This pretty much happens to everyone who is selling images. You just might not find your images at the beginning. Once an image reaches a certain momentum you will see it all over the place.

Keep your eyes open!

« Reply #5 on: July 10, 2009, 10:01 »
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It's funny how compassionate we are when we are defrauded by a lady, isn't it?
But having work in sales , I have learn not to be so compassionate, as many professional shoplifters are "female"; "grandmothers", etc. Even had one professional scammer who emailed me for tuition claiming to be a "lady" from Geneva, only to call me sounding like a nigerian male from Toronto.

Lately we have found crooks from police constable growing weed in their basement, to grandmothers running some shady operations. That's why they are so successful, they know the best way to pull the wool over our eyes.

« Reply #6 on: July 10, 2009, 10:07 »
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That being said, it's not to say that there aren't innocent bystanders. I had recently emailed a young person who thought anything with the words "royalty free" means you can download and use it without paying any mechanical royalty,etc..
It was understandable too, as many teenage magazine freelance writers are spreading this misinformation re: music, TV, film,etc.. so naturally stock photos "RF" falls into this dome of free use without pay.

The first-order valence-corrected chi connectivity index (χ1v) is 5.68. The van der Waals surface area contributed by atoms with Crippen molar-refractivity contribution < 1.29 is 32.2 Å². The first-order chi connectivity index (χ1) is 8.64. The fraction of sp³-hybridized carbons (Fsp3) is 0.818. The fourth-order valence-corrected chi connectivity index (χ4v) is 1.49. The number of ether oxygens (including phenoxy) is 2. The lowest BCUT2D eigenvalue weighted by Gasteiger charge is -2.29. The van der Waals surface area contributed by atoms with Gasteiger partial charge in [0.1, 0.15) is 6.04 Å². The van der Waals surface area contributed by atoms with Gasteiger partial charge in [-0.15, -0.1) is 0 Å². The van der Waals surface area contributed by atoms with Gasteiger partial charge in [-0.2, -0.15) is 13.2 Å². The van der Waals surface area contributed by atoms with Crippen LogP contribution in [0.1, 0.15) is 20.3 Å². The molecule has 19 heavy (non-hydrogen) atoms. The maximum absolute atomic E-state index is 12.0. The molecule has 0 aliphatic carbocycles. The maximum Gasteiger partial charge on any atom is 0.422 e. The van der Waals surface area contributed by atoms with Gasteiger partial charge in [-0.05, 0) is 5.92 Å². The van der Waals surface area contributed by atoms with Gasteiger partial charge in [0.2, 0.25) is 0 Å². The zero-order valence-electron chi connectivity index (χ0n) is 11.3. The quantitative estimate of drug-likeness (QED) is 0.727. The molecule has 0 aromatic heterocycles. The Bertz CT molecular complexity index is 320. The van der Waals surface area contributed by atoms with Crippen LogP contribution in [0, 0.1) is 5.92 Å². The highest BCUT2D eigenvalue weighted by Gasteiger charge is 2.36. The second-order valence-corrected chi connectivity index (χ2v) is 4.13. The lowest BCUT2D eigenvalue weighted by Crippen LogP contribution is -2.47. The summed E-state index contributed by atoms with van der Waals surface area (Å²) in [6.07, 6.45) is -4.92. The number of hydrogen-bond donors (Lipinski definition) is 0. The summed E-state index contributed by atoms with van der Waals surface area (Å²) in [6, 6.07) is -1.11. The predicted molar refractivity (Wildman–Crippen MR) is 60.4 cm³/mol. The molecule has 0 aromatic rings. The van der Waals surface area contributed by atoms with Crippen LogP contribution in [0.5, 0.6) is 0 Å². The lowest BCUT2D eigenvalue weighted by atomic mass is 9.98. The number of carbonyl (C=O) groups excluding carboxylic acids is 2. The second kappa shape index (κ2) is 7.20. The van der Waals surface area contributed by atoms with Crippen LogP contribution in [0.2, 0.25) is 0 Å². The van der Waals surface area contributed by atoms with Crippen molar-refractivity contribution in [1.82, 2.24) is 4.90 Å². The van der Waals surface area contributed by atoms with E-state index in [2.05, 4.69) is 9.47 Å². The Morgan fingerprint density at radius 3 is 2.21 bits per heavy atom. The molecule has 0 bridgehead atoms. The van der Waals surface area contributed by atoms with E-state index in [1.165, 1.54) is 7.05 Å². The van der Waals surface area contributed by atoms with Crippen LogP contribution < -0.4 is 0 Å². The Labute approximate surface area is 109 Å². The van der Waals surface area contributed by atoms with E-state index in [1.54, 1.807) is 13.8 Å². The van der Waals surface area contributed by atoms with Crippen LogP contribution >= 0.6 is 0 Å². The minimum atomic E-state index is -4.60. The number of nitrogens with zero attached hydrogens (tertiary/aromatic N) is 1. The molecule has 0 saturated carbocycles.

I think the stock agencies should change the word Royalty Free, or make it more explicit . It 's obviously needed when editors of magazine do not even catch this misinformation from their publications.

« Reply #7 on: July 10, 2009, 10:16 »
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It's funny how compassionate we are when we are defrauded by a lady, isn't it?...

Yes, I think there is truth to your statement.

I must clarify though that there were no "special" procedures applied in the "prosecution" of "her".

I've been contacting so many people about stolen images that I really don't care anymore if they are young, old, Chinese, American, mother, child, sister, neighbor, doctor or whatever else.

If I can shut them down efficiently I will do so or if I see that I can get some compensation out of it.

Quote
It was understandable too, as many teenage magazine freelance writers are spreading this misinformation re: music, TV, film,etc.. so naturally stock photos "RF" falls into this dome of free use without pay.

Well, that's where I draw the line. Even as freelance writers you need to accept the fact that you are contributing to the media industry in some way. As in every business it's vital to know the rules AND laws. If you don't care what your business is about you won't be very successful. Especially these people need to be made aware of such misunderstandings.

Furthermore, the image that has been used for Zazzle was used for a reason: it's a good image. People: use common sense. Obviously many, many people still believe that good images are made by photographers for free for everyone. Doesn't it ring a bell to at least make an effort to find out about the usage rights? Of course we all here know that but I totally believe that writers, editor, ad agencies, freelance designers should know how image licensing works (at least to some extent). Probably useless to ask for even that.

« Reply #8 on: July 10, 2009, 10:20 »
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It's funny how compassionate we are when we are defrauded by a lady, isn't it?


Or by 80 year old pensioners remember these?

http://www.manchestereveningnews.co.uk/news/s/1020752_pensioners_admit_art_fraud